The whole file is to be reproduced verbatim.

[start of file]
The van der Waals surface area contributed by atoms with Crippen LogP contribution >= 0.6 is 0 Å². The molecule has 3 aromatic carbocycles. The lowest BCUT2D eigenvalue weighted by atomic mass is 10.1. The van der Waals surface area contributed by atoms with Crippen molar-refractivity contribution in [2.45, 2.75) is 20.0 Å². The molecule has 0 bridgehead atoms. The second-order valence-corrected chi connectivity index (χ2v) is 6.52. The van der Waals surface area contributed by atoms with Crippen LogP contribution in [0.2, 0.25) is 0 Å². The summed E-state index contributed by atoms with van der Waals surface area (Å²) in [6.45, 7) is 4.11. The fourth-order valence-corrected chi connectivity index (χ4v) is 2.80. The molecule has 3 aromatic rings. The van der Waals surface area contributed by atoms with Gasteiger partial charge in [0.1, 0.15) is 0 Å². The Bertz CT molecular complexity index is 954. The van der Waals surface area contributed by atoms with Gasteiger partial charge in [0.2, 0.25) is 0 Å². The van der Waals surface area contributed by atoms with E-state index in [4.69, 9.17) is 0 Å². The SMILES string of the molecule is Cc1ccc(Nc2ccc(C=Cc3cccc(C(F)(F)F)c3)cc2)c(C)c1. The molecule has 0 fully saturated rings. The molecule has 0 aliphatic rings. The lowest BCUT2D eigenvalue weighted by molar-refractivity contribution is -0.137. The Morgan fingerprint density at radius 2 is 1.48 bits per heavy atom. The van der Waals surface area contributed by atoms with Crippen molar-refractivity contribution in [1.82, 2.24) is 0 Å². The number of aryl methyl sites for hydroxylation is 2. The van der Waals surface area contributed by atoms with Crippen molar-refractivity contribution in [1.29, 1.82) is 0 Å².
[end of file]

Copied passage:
The van der Waals surface area contributed by atoms with Crippen LogP contribution >= 0.6 is 0 Å². The molecule has 3 aromatic carbocycles. The lowest BCUT2D eigenvalue weighted by atomic mass is 10.1. The van der Waals surface area contributed by atoms with Crippen molar-refractivity contribution in [2.45, 2.75) is 20.0 Å². The molecule has 0 bridgehead atoms. The second-order valence-corrected chi connectivity index (χ2v) is 6.52. The van der Waals surface area contributed by atoms with Crippen LogP contribution in [0.2, 0.25) is 0 Å². The summed E-state index contributed by atoms with van der Waals surface area (Å²) in [6.45, 7) is 4.11. The fourth-order valence-corrected chi connectivity index (χ4v) is 2.80. The molecule has 3 aromatic rings. The van der Waals surface area contributed by atoms with Gasteiger partial charge in [0.1, 0.15) is 0 Å². The Bertz CT molecular complexity index is 954. The van der Waals surface area contributed by atoms with Gasteiger partial charge in [0.2, 0.25) is 0 Å². The van der Waals surface area contributed by atoms with E-state index in [4.69, 9.17) is 0 Å². The SMILES string of the molecule is Cc1ccc(Nc2ccc(C=Cc3cccc(C(F)(F)F)c3)cc2)c(C)c1. The molecule has 0 fully saturated rings. The molecule has 0 aliphatic rings. The lowest BCUT2D eigenvalue weighted by molar-refractivity contribution is -0.137. The Morgan fingerprint density at radius 2 is 1.48 bits per heavy atom. The van der Waals surface area contributed by atoms with Crippen molar-refractivity contribution in [1.82, 2.24) is 0 Å². The number of aryl methyl sites for hydroxylation is 2. The van der Waals surface area contributed by atoms with Crippen molar-refractivity contribution in [1.29, 1.82) is 0 Å².